Of course, it’s always easy to advice others and say : this shouldn’t take time to implement, what are you doing guys ? And everyone has their own priorities… but I assure you that we’re not on the beach drinking Margharitas and developping or thinking of what we intend to do just half hour a day and that’s it.

I, for myself, have never been in a company that puts so much heart in what it does.
Unfortunately, sometimes things don’t go as you’d expect.
And we also share the same amount of frustrations (if not more) regarding what we’d like to have the time or capabilites to release.
Anyway, we’ve lot of ideas, lot of concepts, a great community of dedicated users that help us move on, step by step, and we’ll keep on moving on, knowing it may take a bit more time than we all would wish for, but at the end, hopefully, we’ll get that PhotoLab as perfectly shaped as it can be.

Thanks for your time and patience.

Fabrizio

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DxO PhotoLab 2
Digital Asset Management in PhotoLab
#64

For me this is a statement that will make me do the upgrade to PL2 and hope DXO will keep what has just been promised. I trust you in this and thank you for this clear statement.

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(Peter) #65

Hello Fabrizio,
Thanks for the elaborated respons.
It’s clear, i hope, we don’t think you and all the other employes are checking out the weather on the other side of the window. But working very hard to overcome that financial blow this year.
Also i understand that broadcasting a detailed roadmap isn’t a wise thing to do, sleeping dogs thing, but until your post just now it was rather difficult for the not EAmembers atleast, to predict the next outrol of improvements.
And as i always say: lack of signal lets the noise come through louder not that there is more noise.

So thanks for the signal.:grinning:

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(Alec Kinnear) #66

Fabrizio, thanks for your detailed post. I’m a new user considering buying the full package. I’m impressed with DxO Photo Lab and the Fine Contrast and Clearview and Prime Noise reduction features. I really like the interface.

But when I hear you’ve lost your way with this DAM, I am very worried about that huge investment (almost €300). People ask for DAM but won’t use it until you’ve ruined a first rate RAW developer with second rate DAM features.

I understand that users want a full solution wrapped up for them. Partner with the major DAM providers on a special offer. Heck FastRawViewer - what I’ve been happily using with Iridient Developer and ACR in Photoshop CS6 and Affinity Photo before DxO Photo Lab - only costs $15. You could do a deal with the developers and include FRV with every full copy of DxO Photo Lab.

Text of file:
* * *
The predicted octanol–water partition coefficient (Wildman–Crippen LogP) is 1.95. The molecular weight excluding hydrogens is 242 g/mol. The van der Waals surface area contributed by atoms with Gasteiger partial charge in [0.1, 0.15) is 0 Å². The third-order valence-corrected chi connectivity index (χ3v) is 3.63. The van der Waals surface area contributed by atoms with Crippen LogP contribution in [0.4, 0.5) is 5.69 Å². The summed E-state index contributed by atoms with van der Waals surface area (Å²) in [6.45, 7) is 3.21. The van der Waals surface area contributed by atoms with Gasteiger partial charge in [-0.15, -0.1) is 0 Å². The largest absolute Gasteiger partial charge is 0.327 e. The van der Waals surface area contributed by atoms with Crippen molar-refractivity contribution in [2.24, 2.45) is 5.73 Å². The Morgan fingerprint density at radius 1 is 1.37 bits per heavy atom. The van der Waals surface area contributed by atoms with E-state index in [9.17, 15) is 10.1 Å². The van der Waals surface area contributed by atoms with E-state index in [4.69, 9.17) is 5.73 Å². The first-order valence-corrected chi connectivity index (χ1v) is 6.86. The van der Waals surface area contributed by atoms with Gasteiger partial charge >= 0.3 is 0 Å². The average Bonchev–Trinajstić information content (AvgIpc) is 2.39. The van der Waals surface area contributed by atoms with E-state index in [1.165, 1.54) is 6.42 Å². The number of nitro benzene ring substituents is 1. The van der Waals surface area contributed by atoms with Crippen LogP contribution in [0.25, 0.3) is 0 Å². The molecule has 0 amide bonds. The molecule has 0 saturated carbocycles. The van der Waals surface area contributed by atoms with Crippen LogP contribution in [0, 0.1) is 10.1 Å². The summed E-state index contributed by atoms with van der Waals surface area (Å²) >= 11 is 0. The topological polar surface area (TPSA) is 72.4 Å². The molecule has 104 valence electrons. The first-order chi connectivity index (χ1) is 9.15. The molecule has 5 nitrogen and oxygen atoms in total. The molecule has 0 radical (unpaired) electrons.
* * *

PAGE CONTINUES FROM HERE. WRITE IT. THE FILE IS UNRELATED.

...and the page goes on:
DxO Photo Lab’s is known for the quality of its lens profiles and its RAW development (including perspective fixes). Stick to your USP (unique selling proposition) and don’t get stuck chasing jack of all trades master of none Lightroom. Lightroom became popular due to the marketing muscle of Adobe. I only used it because of the quality of its noise reduction in comparison to Apple Aperture whose RAW development had been slowly iced by Apple two years before they completely killed the application.

The only combined DAM and RAW developer which got the combination right was Aperture in its v2.x iteration. And even then the database features were a nightmare to manage. Images which went in to Aperture were going into a black hole. Moving externally stored images was a complete disaster (the database would lose them). Adding too many images could cripple the database and your computer.

Just stay away from this failed model (huge database of images, including all photos shot) and build good interaction with DAM software which really works. There’s only a few programs which do DAM well - the reason is that DAM is a very, very difficult design and programming challenge. And hardly related to high quality RAW development and local adjustment at all.

I so wish I’d heard you speak about fluidity improvements to speed of preview when prepping images (more speed would be a huge workflow improvement) and improvements to masking, gradients and local adjustments (making them easier and more powerful) instead of this Quest for the Holy DAM Grail.

In hindsight, the overreach with DxO One did an enormous amount of damage to both your operations and your brand. Adding DAM features is a similar distraction in my opinion. Please do not listen to the loud voices. They shout the most and buy the least. One more feature to be persuaded to buy, just one more feature, just another half a feature, just a new interface…that noise will never stop.

If you still insist on building a DAM, please keep it a separate project (integrating well with DxO Photo Lab of course) so it has carries its own costs and revenues and cannot somehow cripple the essential self-standing RAW development workflow and cooperation with other applications built into Photo Lab.

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(Alec Kinnear) #67

How the absence of intrusive DAM functionality persuades photographers to choose DxO Photo Lab over Capture One, Lightroom and other RAW tools with integrated DAM